During the hearing, a PowerPoint slide was displayed that, in part, showed a sharp jump in civil penalties beginning in 2007. Lichtenfels explained the increase was due to a revision that went into effect that year in MSHA's Part 100 penalty assessment regulation.  Inferring that Congress might seek a change, Meadows asked the MSHA official if he thought safety would be negatively affected if penalties were returned to pre-2007 levels. Lichtenfels replied that the regulation was being revised, but did not mention it was not to lower fines.

Inconsistency Tops List of Complaints

Inconsistent enforcement was foremost among the complaints put forth by the industry witnesses. Bratton lamented that MSHA was making "new interpretations of existing standards." Even though MSHA standards state otherwise, he said, enforcement officials demand that non-mining personnel complete comprehensive training and insist on inspecting mobile equipment for safety defects even though the equipment is tagged out of service for repair.

Bratton recalled the time a customer truck driver was tagged with an imminent danger order when he climbed up the side of his truck despite strictly adhering to instructions in an MSHA video to do so using three points of contact. Shown the video, MSHA disregarded it and refused to vacate the citation, he said.

Several years ago, MSHA began applying its berm standard to weigh scales, demanding that side rails which guide trucks over the equipment be at mid-axle height. A letter introduced into the record from the National Stone, Sand & Gravel Association described "millions of dollars" unnecessarily wasted due to MSHA demands to provide raised barriers on scales when the mandate produces "absolutely zero benefit to worker safety."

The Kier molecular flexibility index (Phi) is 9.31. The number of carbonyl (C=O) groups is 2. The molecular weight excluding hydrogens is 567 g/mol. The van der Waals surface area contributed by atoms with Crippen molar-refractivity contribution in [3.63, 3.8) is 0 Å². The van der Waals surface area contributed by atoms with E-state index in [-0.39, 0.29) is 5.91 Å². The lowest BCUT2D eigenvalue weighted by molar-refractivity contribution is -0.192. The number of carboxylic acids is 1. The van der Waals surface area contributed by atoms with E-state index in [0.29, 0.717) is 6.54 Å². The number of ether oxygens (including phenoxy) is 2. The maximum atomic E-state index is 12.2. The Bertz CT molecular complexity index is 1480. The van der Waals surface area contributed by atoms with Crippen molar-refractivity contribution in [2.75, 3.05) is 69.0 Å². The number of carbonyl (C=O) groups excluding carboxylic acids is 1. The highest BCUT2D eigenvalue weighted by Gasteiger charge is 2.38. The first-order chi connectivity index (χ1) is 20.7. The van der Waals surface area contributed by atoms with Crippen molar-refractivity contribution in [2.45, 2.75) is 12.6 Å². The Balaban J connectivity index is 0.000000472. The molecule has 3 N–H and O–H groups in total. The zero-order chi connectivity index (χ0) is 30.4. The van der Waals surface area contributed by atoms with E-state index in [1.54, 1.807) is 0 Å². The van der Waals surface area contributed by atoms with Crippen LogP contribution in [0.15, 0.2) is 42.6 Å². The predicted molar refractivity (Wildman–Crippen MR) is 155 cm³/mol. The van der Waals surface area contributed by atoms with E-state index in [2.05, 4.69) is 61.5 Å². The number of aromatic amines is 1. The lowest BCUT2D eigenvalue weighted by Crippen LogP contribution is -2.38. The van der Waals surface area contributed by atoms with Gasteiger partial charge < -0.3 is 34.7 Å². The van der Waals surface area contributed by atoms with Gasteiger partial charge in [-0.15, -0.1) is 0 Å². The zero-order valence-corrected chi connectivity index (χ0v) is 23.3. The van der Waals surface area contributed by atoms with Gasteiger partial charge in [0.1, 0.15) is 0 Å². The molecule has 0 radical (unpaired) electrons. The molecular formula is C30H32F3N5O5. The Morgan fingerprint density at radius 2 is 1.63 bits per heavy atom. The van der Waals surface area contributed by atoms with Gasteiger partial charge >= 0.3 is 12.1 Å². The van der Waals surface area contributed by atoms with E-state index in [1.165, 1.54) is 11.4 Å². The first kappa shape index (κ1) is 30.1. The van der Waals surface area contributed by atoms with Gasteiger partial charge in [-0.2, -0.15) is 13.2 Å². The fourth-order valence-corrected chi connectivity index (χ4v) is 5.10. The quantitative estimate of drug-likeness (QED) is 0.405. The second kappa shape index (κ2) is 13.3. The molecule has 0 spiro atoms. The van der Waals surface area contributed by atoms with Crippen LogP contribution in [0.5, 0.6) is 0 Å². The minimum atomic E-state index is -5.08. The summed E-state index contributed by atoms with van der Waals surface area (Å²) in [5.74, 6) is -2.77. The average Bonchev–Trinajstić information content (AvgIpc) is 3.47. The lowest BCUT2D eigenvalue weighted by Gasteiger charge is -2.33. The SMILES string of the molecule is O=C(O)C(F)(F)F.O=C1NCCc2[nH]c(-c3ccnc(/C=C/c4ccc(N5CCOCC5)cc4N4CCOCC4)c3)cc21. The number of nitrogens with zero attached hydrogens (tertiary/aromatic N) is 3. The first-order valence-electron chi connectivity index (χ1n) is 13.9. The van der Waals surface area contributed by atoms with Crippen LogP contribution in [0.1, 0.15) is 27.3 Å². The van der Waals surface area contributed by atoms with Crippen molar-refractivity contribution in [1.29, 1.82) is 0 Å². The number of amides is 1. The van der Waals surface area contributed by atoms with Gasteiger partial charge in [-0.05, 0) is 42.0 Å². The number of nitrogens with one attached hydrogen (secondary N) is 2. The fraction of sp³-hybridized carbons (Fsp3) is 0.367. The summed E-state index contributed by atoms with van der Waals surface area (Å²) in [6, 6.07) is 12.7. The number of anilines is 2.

Mack McNeely called attention to MSHA's efforts to protect miners from falls while performing maintenance high off the ground on mobile equipment. Most such equipment is built to national and international safety consensus standards, which do not require handrails as fall protection. Nonetheless, according to McNeely, beginning about 2009 MSHA started to insist that operators install handrails along decks and walkways of mobile equipment.

McNeely's aggregate operations were facing some $54,000 plus installation expenses to comply when MSHA issued a bulletin saying essentially that if the equipment was built to recognized standards, the agency would deem the equipment compliant. Regardless, in May 2011 McNeely said he was tagged with a fine specially assessed at $6,300 after an inspector observed a miner on an excavator without fall protection. Its written assurance ignored, the agency has refused to vacate the citation.

McNeely's experience led him to offer a vivid example of how such inconsistency could work in everyday life. Speaking metaphorically, Meadows asked him, "Do you understand all the speed signs out there, or are some of them hidden behind the bushes?"

"The short answer is no, we don't," McNeely replied. "It's more like, instead of having a speed limit, the signs say 'Travel at a Safe Speed.'  So if you come through Bakersville, the safe speed could be one thing. If you go through Spruce Pine, the safe speed could be another."

"So it's up to the police officer to decide?" Meadows asked.